Mental and emotional stress: Research in the field of mind/body medicine has revealed that there is a direct link between mental and emotional distress and the body’s ability to resist illness. It has also been discovered that unresolved or unexpressed thoughts and feelings are translated in the body as neurochemicals. These chemicals communicate with other systems of the body, particularly the autonomic nervous system, causing the body to react in a manner similar to when physical stress is present. Fear, for example, arouses the nervous system and triggers a food of adrenal hormones, causing an accelerated heart rate and intensified breathing. Under healthy conditions, such reactions soon subside, but chronic fear, anger, grief, and other powerful emotions can keep the nervous system in a constant state of arousal. This allows stress to build up in the body, eventually attacking the body’s organs and resulting in depressed immunity.
Environmental pollution: Pollutants in the air, water, soil, and the foods we eat can contribute to illnesses ranging from birth defects and cancer to Alzheimer’s disease. They also can create a severe toll on the immune system, leading to many other chronic conditions, such as allergies.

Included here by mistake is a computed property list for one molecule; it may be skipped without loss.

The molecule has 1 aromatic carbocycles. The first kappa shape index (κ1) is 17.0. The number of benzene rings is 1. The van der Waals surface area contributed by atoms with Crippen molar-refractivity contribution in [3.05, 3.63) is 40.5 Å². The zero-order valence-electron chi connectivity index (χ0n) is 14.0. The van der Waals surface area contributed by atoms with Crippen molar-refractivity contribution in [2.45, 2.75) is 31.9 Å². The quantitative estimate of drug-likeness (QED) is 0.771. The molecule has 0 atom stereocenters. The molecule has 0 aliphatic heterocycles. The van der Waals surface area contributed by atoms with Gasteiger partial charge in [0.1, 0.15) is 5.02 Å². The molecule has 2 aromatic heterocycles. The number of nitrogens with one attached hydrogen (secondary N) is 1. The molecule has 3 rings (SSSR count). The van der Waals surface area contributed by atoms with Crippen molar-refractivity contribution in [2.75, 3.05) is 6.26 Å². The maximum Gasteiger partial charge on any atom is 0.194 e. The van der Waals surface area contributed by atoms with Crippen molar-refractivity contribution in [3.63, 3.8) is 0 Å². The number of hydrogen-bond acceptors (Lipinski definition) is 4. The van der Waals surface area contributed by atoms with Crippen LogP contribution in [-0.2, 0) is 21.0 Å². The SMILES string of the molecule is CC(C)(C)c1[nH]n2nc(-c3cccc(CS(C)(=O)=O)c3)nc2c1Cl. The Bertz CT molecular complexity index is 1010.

Dental factors: The relationship between common dental silver amalgam fillings and chronic illness is now becoming recognized by a growing number of dentists, physicians, and researchers. The problem lies with the fact that calling the fillings silver is a misnomer because they are actually composed of 50 percent mercury, one of the metals most toxic to the human body. Over time, the mercury can slowly leech out of the fillings. When this happens, damage may occur to the nervous system, leading to symptoms resembling multiple sclerosis, chronic fatigue syndrome, and senile dementia. Infections in the gums can also diminish health by suppressing immune function and increasing the susceptibility of disease elsewhere in the body. The misalignment between the skull and jaw caused by temporomandibular joint syndrome can also create various types of stress that can result in depression, insomnia, headaches, fatigue, chronic pain, and low back pain.